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Markbass Marcus Miller CMD 101 Micro 60 review

Can usable bass combos get any smaller? We take a look at a compact powerhouse that defies all expectations

Markbass Micro 60
(Image: © Markbass)

Our Verdict

A very impressive combo, well worthy of investigation, the Micro 60 stacks well with other Markbass cabinets for an easily expandable rig with impressive performance for five-string players. But on its own it's a formidable little amp for its size.

For

  • Simple, effective, versatile.
  • Good design.
  • Portable.

Against

  • Limited output, but this can be addressed with an extra cab.

With bass amps becoming ever lighter and smaller, the lines of separation between a home practice combo and a functional live amp are becoming increasingly irrelevant. In-ear monitors and minimal backline requirements on gigs are blurring those lines even further. 

This unit from the Marcus Miller range of amplification from Markbass is small, portable, and compact, and although its output rating is limited at 45 watts – or 60 watts with an extension cabinet – it comes equipped with all the necessary features required of a home practice combo. So... is it up to the job?

Build Quality

Finished in a black felt covering and furnished with plastic protective corners, metal grille, and a top-mounted carry handle, the Micro 60 bears all the hallmarks of a Markbass combo, and can easily be stacked atop other similarly sized Markbass cabinets.

The familiar yellow 10” speaker is supported by a piezo tweeter, with the obvious intention being that clarity and definition are not compromised. To ensure a solid low-end response, the rear of the cab has extensive rear reflex porting.

In terms of features, the control set is limited but gives you everything most of us will need: Gain and Master volume controls, a three-band EQ, an auxiliary input for adding a music source, headphone and XLR DI outputs, and an additional speaker out enabling the addition of an extra cabinet. A clip indicator LED shows the player when the bass signal is a little too hot, safeguarding the speaker’s performance.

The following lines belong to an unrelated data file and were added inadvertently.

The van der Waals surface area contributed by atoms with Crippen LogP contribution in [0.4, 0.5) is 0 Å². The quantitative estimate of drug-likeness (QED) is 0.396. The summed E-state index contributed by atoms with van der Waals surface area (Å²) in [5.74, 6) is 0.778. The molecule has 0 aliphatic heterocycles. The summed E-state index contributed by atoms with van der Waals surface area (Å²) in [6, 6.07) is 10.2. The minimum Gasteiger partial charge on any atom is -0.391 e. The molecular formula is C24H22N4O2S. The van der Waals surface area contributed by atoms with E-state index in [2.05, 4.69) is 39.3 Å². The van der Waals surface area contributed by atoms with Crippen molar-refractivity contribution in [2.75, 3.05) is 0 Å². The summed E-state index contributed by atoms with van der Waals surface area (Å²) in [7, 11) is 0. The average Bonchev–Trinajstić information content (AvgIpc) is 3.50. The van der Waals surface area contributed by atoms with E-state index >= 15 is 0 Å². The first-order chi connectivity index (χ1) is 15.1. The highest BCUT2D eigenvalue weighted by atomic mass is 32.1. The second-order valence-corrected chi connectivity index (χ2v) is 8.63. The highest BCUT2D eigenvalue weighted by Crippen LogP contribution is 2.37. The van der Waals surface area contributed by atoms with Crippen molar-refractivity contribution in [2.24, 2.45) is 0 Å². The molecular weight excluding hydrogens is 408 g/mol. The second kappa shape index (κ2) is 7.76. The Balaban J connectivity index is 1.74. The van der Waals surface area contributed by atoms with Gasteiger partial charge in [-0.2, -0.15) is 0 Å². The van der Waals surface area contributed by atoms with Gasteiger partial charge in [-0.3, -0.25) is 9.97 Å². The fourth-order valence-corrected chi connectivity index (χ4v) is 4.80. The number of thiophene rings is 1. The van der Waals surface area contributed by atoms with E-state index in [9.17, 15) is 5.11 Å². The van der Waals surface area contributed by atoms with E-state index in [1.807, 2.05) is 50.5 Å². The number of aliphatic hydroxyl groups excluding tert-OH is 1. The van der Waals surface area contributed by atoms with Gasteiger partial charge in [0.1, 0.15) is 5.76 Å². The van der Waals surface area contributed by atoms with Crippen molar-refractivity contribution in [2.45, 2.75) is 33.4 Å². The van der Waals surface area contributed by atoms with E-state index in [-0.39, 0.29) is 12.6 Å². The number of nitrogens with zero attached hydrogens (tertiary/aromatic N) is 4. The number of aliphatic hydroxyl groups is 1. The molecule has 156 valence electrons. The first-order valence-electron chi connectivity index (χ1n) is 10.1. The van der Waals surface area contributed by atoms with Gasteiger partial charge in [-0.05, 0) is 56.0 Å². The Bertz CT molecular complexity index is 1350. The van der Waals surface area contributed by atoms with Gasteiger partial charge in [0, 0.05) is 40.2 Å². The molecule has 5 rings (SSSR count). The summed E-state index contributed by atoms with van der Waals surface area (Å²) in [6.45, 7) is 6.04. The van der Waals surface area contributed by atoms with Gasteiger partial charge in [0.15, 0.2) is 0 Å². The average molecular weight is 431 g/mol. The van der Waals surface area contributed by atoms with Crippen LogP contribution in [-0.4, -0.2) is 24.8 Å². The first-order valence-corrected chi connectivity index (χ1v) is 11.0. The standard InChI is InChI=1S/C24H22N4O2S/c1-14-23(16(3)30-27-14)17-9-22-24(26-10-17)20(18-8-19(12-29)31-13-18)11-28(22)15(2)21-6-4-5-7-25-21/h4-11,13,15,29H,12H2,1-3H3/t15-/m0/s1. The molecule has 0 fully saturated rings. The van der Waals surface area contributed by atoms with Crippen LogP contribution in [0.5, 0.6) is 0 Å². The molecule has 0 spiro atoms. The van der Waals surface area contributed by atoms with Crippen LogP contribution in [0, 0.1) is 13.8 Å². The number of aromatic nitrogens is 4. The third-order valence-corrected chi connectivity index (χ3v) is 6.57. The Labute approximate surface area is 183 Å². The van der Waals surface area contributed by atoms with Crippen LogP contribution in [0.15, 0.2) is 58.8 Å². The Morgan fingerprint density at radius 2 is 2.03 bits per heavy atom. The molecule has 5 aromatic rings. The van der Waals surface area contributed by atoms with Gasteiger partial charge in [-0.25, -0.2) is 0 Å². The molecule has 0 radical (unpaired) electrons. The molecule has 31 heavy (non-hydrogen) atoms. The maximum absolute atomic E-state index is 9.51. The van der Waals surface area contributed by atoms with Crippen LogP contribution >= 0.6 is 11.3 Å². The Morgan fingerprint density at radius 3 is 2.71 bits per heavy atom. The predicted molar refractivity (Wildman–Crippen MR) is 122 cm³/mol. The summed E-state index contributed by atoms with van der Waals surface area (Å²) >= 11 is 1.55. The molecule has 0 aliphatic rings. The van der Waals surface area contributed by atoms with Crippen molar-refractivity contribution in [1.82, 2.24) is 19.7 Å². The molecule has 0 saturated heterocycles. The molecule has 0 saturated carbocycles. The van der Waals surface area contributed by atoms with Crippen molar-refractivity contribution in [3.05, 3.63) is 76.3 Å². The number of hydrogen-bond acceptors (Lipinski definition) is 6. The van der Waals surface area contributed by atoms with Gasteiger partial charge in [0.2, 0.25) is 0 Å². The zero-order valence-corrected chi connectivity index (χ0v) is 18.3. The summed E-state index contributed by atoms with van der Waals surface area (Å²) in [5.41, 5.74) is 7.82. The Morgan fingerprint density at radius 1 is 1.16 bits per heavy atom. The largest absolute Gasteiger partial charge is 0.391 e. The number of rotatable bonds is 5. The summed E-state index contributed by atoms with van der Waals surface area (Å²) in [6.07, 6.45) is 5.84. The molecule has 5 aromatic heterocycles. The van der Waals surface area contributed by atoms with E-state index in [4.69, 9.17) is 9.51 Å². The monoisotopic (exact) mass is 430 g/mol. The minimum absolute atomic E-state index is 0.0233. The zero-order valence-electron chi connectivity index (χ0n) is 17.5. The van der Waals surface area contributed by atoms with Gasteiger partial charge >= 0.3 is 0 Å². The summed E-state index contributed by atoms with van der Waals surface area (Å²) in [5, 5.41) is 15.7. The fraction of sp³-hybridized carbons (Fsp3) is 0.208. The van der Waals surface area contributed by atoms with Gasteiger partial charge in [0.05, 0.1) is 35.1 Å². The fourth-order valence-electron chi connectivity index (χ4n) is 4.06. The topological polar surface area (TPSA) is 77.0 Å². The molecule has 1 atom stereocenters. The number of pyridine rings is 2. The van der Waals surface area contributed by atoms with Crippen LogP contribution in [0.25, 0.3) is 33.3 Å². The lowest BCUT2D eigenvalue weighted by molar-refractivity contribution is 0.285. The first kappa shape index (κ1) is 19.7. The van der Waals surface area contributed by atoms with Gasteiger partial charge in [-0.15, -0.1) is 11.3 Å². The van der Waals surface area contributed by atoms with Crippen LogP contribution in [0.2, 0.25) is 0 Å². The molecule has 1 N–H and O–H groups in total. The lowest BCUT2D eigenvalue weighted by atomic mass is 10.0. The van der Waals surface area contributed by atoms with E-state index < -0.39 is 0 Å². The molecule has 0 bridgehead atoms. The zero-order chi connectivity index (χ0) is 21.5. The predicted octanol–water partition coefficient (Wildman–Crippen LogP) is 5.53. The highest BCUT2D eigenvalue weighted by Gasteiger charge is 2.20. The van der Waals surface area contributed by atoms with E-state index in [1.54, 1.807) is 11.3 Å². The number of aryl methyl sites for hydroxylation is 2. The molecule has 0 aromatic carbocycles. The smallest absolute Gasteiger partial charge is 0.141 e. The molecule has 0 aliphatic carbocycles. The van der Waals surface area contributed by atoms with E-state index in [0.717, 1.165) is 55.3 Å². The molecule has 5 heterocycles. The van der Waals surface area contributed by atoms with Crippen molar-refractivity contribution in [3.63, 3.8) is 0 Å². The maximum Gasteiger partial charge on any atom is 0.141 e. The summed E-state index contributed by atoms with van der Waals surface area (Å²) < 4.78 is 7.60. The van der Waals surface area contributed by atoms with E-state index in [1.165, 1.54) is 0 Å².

As it weighs in at 25 pounds, portability has been addressed, assisted by some effective unit dimensions. Not only can the unit be carried with ease, it will take up very little room at home or on stage – very useful for those small club gigs where space is at a premium.

Markbass Micro 60

(Image credit: Markbass)

Sounds

We tested the combo with a variety of basses, concluding that the Micro 60 is capable of delivering a surprisingly full low-end performance. Whether presented with a passive, active, four-string, five-string, fretless or acoustic instrument, the individual tonal characteristics are conveyed with a fair degree of power and finesse. 

Slapped and tapped passages benefit greatly from the addition of the tweeter, making subtle playing stand out without getting lost. Obviously, as the unit is fitted with a 10” speaker, the probability of concocting a truly bass-drenched signal is fairly low.

Markbass Micro 60

(Image credit: Markbass)

The simple but effective control layout makes dialing in your tonal requirements easy. It may lack frills, but on a unit such as this, which has been designed to do a simple thing well, why would you want frills? A great, usable tone is the order of the day and the Micro 60 certainly delivers that. 

Fingerstyle and pick applications are conveyed with authority, although once you start digging in and pushing the unit, you may find that its limitations start to become obvious. This is where attaching an additional cabinet comes into play, and shows sensible forethought from the Markbass team.

60 watts may not sound like much, but with an additional 8-ohm cabinet attached, the low end is further reinforced, making the setup more efficient when it comes to conveying the spread of frequencies. This will definitely appeal to five-string bassists, who want the notes to jump off  the B string, not merely make a thud.

In use, the tweeter makes a lot of difference to the overall performance and gives the combo versatility, creating a full tonal display with articulation and detail. Thankfully, increasing the Treble control doesn’t result in a thin response, but rather a sweeter high end. Using the combo with basses equipped with active EQ showed no limitations as such; adjusting the onboard preamps merely highlighted how capable this combo actually is.

Conclusion

Markbass combos are popular for their portable nature and useful control set, and this example certainly carries on in that tradition. Its simplicity is apparent, but that is the ace up its sleeve. Sure, it has limitations, but I can see many players making full use of it at home, at rehearsals and live. 

Specs

  • PRICE: $449 + sales tax
  • MADE IN: Indonesia
  • POWER: 60 watts at 4 ohms, 45 watts at 8 ohms
  • FEATURES: Gain, master volume, low, middle, high, dual voltage switch, internal speaker on/off switch, ground/lift selector Speakers | 1 x 10” Markbass custom speaker, piezo tweeter
  • DIMENSIONS: 366mm (H) x 370mm (W) x 334mm (D) 
  • CONNECTIONS: 1/4-inch jack input, 3.5mm auxiliary input, balanced XLR DI output, 1/4-inch jack speaker output, 3.5mm headphone output
  • WEIGHT: 25.35 lbs
  • CONTACT: Markbass